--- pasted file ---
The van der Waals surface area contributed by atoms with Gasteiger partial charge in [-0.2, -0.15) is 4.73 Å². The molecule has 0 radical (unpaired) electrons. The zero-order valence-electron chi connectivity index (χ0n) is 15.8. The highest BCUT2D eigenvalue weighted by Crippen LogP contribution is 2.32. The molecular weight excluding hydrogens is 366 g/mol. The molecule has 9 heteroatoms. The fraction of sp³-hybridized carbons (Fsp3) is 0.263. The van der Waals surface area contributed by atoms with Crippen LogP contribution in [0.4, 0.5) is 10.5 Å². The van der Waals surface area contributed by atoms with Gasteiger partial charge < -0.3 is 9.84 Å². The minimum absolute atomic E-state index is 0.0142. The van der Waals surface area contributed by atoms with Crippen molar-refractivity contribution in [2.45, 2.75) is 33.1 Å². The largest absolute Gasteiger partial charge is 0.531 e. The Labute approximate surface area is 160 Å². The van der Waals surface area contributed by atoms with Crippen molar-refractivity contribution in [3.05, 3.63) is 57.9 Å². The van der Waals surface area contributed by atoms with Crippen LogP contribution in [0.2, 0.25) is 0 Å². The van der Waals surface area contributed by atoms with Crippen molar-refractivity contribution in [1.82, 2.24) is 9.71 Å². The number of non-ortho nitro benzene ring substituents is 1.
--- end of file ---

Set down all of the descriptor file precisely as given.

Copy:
The van der Waals surface area contributed by atoms with Gasteiger partial charge in [-0.2, -0.15) is 4.73 Å². The molecule has 0 radical (unpaired) electrons. The zero-order valence-electron chi connectivity index (χ0n) is 15.8. The highest BCUT2D eigenvalue weighted by Crippen LogP contribution is 2.32. The molecular weight excluding hydrogens is 366 g/mol. The molecule has 9 heteroatoms. The fraction of sp³-hybridized carbons (Fsp3) is 0.263. The van der Waals surface area contributed by atoms with Crippen LogP contribution in [0.4, 0.5) is 10.5 Å². The van der Waals surface area contributed by atoms with Gasteiger partial charge < -0.3 is 9.84 Å². The minimum absolute atomic E-state index is 0.0142. The van der Waals surface area contributed by atoms with Crippen molar-refractivity contribution in [2.45, 2.75) is 33.1 Å². The largest absolute Gasteiger partial charge is 0.531 e. The Labute approximate surface area is 160 Å². The van der Waals surface area contributed by atoms with Crippen molar-refractivity contribution in [3.05, 3.63) is 57.9 Å². The van der Waals surface area contributed by atoms with Crippen LogP contribution in [0.2, 0.25) is 0 Å². The van der Waals surface area contributed by atoms with Crippen molar-refractivity contribution in [1.82, 2.24) is 9.71 Å². The number of non-ortho nitro benzene ring substituents is 1.